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GEOL 245.53: Earthquakes in Human History

Prof. Bill North & Prof. Mary Savina, Winter 2020

Secondary sources

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PRO TIP: If you're not finding other sources, try searching for /paleoseismology + [your location]/
Pro tip: You can search GeoRef by latitude and longitude!
Example: Northfield, Minnesota
•Find latitude and longitude in Degrees/Minutes/Seconds (you can Google this)
–Latitude: 44°27’30” N
–Longitude: 093°09’42” W
•Write the latitude/longitude in a way GeoRef can understand:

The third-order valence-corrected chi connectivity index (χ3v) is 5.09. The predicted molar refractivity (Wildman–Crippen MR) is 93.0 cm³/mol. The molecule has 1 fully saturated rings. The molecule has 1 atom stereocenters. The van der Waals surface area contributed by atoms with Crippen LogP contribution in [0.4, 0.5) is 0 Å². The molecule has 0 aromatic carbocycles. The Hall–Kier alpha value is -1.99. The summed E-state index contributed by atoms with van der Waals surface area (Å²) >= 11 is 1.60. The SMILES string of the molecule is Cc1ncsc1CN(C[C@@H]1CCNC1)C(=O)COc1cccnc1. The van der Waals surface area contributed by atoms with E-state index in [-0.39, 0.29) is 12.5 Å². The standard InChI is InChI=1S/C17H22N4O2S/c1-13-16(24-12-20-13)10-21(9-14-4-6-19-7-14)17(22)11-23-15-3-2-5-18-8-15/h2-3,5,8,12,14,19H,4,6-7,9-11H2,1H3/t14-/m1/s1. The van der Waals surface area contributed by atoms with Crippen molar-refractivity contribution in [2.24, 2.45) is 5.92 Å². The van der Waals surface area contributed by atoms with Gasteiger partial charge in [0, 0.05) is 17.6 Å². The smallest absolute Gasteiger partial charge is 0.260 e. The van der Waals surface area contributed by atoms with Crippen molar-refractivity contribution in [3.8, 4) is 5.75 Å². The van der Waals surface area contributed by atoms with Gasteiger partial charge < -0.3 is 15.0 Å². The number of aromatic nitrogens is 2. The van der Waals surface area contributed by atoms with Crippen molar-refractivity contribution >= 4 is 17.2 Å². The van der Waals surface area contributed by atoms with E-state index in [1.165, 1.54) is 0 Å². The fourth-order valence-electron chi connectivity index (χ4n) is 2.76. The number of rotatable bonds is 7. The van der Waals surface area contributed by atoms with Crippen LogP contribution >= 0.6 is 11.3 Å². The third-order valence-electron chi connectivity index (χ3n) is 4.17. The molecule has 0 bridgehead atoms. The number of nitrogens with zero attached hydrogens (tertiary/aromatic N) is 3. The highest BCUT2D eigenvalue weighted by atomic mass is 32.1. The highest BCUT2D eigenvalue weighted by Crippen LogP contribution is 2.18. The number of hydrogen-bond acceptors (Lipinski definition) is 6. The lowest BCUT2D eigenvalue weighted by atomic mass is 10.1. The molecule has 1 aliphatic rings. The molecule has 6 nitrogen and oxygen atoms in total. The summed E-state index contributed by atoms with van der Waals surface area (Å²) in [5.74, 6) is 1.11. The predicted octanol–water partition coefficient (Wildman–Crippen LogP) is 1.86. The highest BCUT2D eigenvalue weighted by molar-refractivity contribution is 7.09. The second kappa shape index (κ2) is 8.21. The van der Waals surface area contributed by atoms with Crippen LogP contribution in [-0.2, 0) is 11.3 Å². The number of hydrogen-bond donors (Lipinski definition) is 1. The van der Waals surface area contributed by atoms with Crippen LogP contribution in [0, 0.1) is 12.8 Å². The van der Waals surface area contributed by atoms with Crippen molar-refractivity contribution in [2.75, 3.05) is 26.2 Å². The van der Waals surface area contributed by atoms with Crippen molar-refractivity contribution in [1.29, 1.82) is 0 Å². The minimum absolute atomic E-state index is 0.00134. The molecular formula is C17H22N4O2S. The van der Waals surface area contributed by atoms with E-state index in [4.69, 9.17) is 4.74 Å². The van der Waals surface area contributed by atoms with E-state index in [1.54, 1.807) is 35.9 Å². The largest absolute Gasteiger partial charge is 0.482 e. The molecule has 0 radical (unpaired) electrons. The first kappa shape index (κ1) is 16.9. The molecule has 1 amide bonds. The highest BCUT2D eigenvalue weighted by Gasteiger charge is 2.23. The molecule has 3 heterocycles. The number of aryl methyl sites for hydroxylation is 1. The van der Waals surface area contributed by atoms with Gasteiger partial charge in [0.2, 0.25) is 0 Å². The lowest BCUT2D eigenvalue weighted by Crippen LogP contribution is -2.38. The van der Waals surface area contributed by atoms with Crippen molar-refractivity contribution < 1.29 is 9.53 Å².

–N442730 W0930942
–Or to search a broader area: N44* W093*
–Enter the latitude/longitude as it appears above into a search box in GeoRef and choose "Latitude and Longitude" in the dropdown menu to the right of the search box. NOTE: Your longitude number (the East/West one) should be 7 digits total. If it is only 6 digits long, add in a 0 manually at the front.

Socio-cultural context

Reference sources